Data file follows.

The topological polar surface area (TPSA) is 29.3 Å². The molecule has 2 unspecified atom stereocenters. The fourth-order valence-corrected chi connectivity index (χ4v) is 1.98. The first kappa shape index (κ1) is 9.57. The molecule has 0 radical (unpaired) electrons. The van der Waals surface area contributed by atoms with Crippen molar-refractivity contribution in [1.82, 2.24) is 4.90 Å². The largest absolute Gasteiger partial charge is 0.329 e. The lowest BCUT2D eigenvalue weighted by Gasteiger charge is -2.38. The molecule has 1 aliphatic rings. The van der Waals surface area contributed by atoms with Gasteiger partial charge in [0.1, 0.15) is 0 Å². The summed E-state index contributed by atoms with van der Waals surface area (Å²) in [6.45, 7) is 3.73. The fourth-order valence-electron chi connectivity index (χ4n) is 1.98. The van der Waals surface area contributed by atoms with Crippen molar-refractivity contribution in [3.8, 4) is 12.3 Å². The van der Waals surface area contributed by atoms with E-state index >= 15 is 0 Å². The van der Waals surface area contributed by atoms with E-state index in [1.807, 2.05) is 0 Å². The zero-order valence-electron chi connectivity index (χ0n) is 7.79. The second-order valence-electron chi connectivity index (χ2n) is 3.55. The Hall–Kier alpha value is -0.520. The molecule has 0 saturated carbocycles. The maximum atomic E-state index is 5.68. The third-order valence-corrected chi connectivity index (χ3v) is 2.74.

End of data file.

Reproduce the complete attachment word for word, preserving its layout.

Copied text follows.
The topological polar surface area (TPSA) is 29.3 Å². The molecule has 2 unspecified atom stereocenters. The fourth-order valence-corrected chi connectivity index (χ4v) is 1.98. The first kappa shape index (κ1) is 9.57. The molecule has 0 radical (unpaired) electrons. The van der Waals surface area contributed by atoms with Crippen molar-refractivity contribution in [1.82, 2.24) is 4.90 Å². The largest absolute Gasteiger partial charge is 0.329 e. The lowest BCUT2D eigenvalue weighted by Gasteiger charge is -2.38. The molecule has 1 aliphatic rings. The van der Waals surface area contributed by atoms with Gasteiger partial charge in [0.1, 0.15) is 0 Å². The summed E-state index contributed by atoms with van der Waals surface area (Å²) in [6.45, 7) is 3.73. The fourth-order valence-electron chi connectivity index (χ4n) is 1.98. The van der Waals surface area contributed by atoms with Crippen molar-refractivity contribution in [3.8, 4) is 12.3 Å². The van der Waals surface area contributed by atoms with E-state index >= 15 is 0 Å². The van der Waals surface area contributed by atoms with E-state index in [1.807, 2.05) is 0 Å². The zero-order valence-electron chi connectivity index (χ0n) is 7.79. The second-order valence-electron chi connectivity index (χ2n) is 3.55. The Hall–Kier alpha value is -0.520. The molecule has 0 saturated carbocycles. The maximum atomic E-state index is 5.68. The third-order valence-corrected chi connectivity index (χ3v) is 2.74.